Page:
Gen. Michael Hayden: Russia launches cyberattacks to "mess with our heads"

One of the most critical issues facing the 2016 presidential nominees is national security. In this installment of “Issues That Matter,” retired four-star Air Force Gen. Michael Hayden – who served as director of the CIA and the NSA, as well as principal deputy director of national intelligence – takes a look at the threats the next president will have to confront.


The Obama administration is “confident” that Russia is trying to interfere in the presidential election – and so is the former CIA and NSA director, Gen. Michael Hayden. Though Russia has denied the allegations, Hayden says he thinks Russia is trying to “erode” Americans’ larger confidence in the political process.

“The Clinton campaign has said they’re doing it to pick a winner. I don’t think that’s true,” Hayden, a retired four-star Air Force general, told “CBS This Morning” Friday. “It’s to mess with our heads. It’s to do to us what he thinks we do to him and his political processes. It’s a way of his pushing back against what he views to be American pressure.”

Hayden believes Russian criminal gangs, directed by the Russian state, are behind the hack of Clinton campaign chairman John Podesta’s emails. Clinton has vowed as president to fight cyberattacks like any other assault on the country, with “serious political, economic and military responses.” Hayden agrees, but thinks cyberattacks should be examined in a larger context.  

“Don’t put this in the ‘cyber problem’ box. Put this in the ‘Russian problem’ box,” Hayden said. “Put this in that box with all these other indicators – actual Russian behavior to which we should respond – in my view, respond more robustly than we’ve responded.”

Hayden said the Obama administration’s response to the Russia’s intervention in Syria has been “too light,” agreeing with criticism that the U.S. has created a “vacuum” in the war-torn country. Hayden suggested different ways U.S. actions could be “more robust” to create a “tectonic shift in a Russian pressure point.”

“Can we be more robust in Ukraine, with regard to what we may or may not provide them? Can we be more robust in Syria, with how much space we give the Russians to operate?” Hayden said. “Getting out of the narrow box, why don’t we make it American policy to wean the Europeans off of Russian gas? Why don’t we simply say, ‘We got it, we’re going to exploit it, and we’re going to ship it.’”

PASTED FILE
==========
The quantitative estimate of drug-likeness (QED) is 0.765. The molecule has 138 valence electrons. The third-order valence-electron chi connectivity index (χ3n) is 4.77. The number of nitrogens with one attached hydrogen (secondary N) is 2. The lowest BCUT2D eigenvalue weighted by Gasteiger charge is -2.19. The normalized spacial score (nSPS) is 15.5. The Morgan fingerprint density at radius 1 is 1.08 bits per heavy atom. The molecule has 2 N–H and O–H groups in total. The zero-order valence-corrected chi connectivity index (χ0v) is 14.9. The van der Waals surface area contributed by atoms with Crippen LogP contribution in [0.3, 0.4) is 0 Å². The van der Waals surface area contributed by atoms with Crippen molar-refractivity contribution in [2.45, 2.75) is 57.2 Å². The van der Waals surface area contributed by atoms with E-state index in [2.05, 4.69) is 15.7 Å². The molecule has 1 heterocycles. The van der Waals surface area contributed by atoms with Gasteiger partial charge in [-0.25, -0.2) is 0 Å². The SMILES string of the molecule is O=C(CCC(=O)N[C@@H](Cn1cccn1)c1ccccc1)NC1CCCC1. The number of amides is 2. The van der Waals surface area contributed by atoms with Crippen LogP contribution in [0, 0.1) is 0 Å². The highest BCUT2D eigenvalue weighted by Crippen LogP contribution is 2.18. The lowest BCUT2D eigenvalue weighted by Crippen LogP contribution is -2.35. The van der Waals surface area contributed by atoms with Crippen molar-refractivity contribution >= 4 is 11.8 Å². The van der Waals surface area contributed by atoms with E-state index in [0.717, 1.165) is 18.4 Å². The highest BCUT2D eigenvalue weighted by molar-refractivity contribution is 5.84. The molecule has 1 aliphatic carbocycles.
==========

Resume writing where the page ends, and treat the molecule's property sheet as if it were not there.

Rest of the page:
Hillary Clinton and Donald Trump have found little common ground on issues in the presidential campaign, but both have suggested setting up some form of safe zones in Syria. Hayden agreed, but said it would be complicated to do – especially given Russia’s presence there – and suggested creating “relatively thin zones” along the Turkish and Jordanian borders.

“And here’s where it really gets tough, all right? And at this point you actually got to say to all the players,’We’re serious. This is a safe zone.’ Now we got responsibilities. We can’t let one side or the other operate out of there and conduct attacks. That’s our policing function, it’s not yours, you can’t go there,’” Hayden said.

Hayden – who has yet to endorse either candidate but has said Trump was not qualified to be president – said he agreed with Republican vice presidential nominee Mike Pence’s statement that the U.S. should be prepared to use military force to strike military targets of the Assad regime, if Russia continues to be involved in airstrikes.


“I thought (that) was far more robust. Unfortunately, he was disowned by his own presidential candidate,” Hayden said, referring to Trump’s claim in the second presidential debate that he disagreed with his running mate on the Syrian matter.

“But I do think on a raw, humanitarian basis, we’ve got to do more,” Hayden said.

Hayden also addressed other critical foreign policy issues confronting the next president, ranking them on a timeline according to “how bad is it, how much time do you have?” Hayden set terrorism – cyberattacks included – first on the timeline, then, three to five years from now, threats from “ambitious, fragile and nuclear” states including North Korea, Pakistan, Iran and Russia.

“And then… when I run the timeline out here about ten years, I got this bubble way up here that’s really important and that’s the Sino-American relationship,” Hayden said. “Not saying China’s an enemy, but if we don’t get that right, over the long term, that’s pass-fail.”